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Fire & Rescue: Is it an emergency service or just window dressing?


Despite the spate of recent fires throughout the tri-island state especially in St George’s, I tend to get the feeling that very little emphasis by government is placed on how lucky as a nation we have been so far to get away with what could have been major setbacks to the economy and people’s welfare had one of the fires accelerated into a major incident.

Also, I keep asking myself, how well could our current service cope should 2 incidents of similar proportion such as the one witnessed at Paddock occur simultaneously? Frankly, I don’t believe the service has the capability.

It is time Grenadians wake up, think and ask themselves the question: What is the purpose of having a fire and rescue service? Part of the service duty should be to protect the public by reducing the risk of fires; to save lives and keep citizens safe from harm; to protect our property from fires and the risk of fires; to protect our place of work in fact; to protect all properties from fires and the risk of fires.

In order to do this, the service must be adequately funded with its independent budget and fire chief even if it continues to be under the umbrella of the RGPF. In other words, we should have a fire service budget ringfenced and protected from the rest of the RGPF finances.

It would be interesting to know just how much per household is actually spent on the service per annum and how much it is likely to cost taxpayers to bring the service to a level that would deem it adequate or satisfactory. A good or excellent rating should be the ultimate aim of any fire and rescue service.

What we have at the moment could simply be described as window dressing. To get the service any way near fit for purpose, the government has to be prepared to provide the necessary funding and the service has to develop a long-term strategy that includes an Integrated Risk Management Plan (IRMP), a living document with a 5 to 7-year programme that would bring the service up to the level it needs to be. There should be an annual publication of this document that clearly show indicators of improvements or failures over the previous year and the plan of action necessary throughout the current year to remedy any deficiency or to continue improvement and value for money in accordance with the IRMP.

The plan should include the mapping and installation of fire hydrants throughout the country in relation to towns, suburbs, rural areas and villages with a statutory requirement that new housing/industrial estate areas must be fitted with fire hydrants at the installation of mains water supply. The upgrading of fire engines/pumps with a requirement for a minimum of 2 engines per stations covering developed towns with reach ladder facility on at least one pump; a retraining programme for firefighters, adequate clothing and breathing apparatus to be provided and maintained for all firefighters.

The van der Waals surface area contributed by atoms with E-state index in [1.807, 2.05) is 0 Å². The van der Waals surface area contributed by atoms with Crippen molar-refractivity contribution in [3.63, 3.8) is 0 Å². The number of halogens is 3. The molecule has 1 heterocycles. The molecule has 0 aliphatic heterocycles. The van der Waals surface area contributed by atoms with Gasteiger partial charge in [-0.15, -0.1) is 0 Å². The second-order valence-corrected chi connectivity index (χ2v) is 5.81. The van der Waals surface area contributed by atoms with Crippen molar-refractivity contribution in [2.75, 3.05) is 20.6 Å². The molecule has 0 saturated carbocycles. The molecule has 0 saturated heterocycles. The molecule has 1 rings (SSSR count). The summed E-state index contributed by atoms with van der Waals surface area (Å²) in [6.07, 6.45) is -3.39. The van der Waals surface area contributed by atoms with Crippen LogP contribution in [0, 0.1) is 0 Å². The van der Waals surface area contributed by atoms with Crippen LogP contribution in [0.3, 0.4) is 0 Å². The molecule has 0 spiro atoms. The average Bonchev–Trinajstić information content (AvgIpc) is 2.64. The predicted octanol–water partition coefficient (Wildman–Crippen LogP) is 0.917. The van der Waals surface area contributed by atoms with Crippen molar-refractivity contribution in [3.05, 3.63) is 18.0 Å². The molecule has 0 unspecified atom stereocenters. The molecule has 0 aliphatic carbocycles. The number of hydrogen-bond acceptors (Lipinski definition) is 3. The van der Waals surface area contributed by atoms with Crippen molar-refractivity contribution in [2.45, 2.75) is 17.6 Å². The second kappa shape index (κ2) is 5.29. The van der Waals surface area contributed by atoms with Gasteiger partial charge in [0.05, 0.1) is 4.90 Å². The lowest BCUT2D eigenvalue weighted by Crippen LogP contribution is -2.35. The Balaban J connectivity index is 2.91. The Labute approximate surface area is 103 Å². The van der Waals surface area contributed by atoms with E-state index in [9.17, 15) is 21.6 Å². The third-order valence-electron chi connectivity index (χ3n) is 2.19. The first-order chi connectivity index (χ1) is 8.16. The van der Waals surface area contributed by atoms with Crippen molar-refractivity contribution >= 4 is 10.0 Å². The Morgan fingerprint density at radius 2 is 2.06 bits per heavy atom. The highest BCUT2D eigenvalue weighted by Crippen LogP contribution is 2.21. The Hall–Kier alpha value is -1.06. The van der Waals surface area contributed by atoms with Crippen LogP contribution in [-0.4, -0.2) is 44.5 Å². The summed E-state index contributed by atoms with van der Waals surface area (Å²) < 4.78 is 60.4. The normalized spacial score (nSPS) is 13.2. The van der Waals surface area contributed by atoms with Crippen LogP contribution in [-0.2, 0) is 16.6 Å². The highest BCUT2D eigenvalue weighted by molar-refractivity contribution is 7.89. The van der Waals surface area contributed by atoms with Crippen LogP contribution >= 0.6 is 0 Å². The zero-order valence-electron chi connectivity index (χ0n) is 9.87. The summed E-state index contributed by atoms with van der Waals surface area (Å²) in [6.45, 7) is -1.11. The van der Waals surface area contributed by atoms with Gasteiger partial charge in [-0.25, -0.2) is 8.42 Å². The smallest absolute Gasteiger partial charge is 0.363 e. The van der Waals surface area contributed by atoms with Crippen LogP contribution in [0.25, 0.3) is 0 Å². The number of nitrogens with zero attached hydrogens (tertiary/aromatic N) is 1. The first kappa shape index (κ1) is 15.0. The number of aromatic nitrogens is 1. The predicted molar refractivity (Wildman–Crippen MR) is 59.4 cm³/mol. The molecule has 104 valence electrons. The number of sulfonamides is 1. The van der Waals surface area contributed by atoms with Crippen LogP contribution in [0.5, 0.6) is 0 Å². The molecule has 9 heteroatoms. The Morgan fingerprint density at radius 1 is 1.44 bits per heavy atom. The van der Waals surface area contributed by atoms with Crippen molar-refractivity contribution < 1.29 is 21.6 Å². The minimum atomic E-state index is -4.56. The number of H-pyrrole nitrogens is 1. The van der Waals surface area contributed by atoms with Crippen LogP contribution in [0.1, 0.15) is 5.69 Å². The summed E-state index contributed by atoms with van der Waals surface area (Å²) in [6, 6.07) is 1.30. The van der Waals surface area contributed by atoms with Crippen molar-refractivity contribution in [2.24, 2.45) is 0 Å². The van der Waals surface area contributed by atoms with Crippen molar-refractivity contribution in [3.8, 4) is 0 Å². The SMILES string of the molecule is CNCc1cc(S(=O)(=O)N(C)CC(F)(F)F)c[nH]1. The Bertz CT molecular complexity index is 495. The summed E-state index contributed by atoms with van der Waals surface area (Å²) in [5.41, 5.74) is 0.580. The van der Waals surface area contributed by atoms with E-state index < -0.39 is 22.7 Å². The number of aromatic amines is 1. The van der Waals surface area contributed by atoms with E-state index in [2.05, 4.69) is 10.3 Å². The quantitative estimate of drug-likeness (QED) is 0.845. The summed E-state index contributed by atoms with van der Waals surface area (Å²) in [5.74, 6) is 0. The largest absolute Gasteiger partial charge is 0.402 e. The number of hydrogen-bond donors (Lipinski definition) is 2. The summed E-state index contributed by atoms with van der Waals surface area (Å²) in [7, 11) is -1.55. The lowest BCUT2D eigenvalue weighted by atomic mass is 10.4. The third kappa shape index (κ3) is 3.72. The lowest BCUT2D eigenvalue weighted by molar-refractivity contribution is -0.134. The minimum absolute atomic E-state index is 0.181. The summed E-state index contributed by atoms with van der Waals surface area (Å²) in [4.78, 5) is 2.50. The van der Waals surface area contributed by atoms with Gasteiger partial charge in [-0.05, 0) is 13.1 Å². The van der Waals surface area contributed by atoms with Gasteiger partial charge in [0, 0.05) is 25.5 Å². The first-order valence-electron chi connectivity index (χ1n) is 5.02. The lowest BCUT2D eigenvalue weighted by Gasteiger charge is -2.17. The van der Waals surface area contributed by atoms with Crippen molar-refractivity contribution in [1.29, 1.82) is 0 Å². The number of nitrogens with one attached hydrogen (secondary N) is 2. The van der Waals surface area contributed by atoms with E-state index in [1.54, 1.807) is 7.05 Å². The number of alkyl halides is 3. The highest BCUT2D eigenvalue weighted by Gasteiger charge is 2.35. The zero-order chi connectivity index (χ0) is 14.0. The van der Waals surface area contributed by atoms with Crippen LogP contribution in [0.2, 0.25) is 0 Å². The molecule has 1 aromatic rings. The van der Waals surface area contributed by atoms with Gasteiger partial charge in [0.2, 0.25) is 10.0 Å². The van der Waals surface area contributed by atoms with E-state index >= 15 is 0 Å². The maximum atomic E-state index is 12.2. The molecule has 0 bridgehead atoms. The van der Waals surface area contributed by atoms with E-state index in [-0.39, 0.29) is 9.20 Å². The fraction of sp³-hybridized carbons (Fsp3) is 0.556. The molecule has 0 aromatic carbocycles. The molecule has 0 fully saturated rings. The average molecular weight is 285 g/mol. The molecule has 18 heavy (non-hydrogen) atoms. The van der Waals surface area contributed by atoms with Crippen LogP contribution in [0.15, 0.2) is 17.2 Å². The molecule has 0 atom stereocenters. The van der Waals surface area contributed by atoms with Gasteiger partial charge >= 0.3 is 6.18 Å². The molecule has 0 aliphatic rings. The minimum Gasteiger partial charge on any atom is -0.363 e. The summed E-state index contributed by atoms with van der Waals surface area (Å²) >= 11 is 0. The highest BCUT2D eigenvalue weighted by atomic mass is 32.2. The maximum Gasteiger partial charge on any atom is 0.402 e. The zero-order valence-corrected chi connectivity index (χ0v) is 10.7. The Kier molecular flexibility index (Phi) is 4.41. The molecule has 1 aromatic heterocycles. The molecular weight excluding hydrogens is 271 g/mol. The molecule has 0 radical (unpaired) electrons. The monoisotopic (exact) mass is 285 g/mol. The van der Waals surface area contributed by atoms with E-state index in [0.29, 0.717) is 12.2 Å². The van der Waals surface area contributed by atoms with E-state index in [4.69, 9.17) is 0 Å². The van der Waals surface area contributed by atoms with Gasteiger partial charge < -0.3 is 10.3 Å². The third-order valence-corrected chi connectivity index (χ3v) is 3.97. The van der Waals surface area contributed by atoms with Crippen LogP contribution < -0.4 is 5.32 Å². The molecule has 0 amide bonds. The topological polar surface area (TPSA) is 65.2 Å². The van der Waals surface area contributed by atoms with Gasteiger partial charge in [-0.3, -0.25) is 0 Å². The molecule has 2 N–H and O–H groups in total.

There should be a programme to provide the public with fire safety advice, inspection of private homes on request and an annual inspection of public buildings and business premises with recommendations if and when necessary.

One of the main capabilities of any emergency service is the quality and effectiveness of its command and control centre. Most control centres these days provide for shared services that include police, fire and crime, and ambulance providing a 24/7 operation with highly trained operatives. When one dials 911, the operator/s will confirm 911 and ask which service is required. Such a service should be included in the strategy as part of the Integrated Risk Management Plan (IRMP). A few years ago, I had the experiencing of dialling 911 and asked for the fire service only to be told by the operator (a woman) “this is a police station.”

I am in no doubt that we have good intentioned, dedicated firefighters. What these men and women need is proper protective clothing and adequate tools to do their job. We cannot expect people to risk their lives trying to protect us and our property with inadequate, outdated and ineffective equipment.

The service needs modern fire engines/pumps, not necessarily brand new ones since the financing appears to be a problem. There are opportunities to purchase second-hand pumps with various service improvement facilities. Pumps with full service history/garage maintained from first registration to current should be given more consideration than the age of vehicles and vehicles without service history, or those with questionable maintenance/service documents and the conditions under which vehicles have been operating under such as the quality of road surfaces and drivers’ skills. US$500,000 can go a long way in re-equipping the service if those who need to deliver carry out the right sourcing.

Winston Strachan

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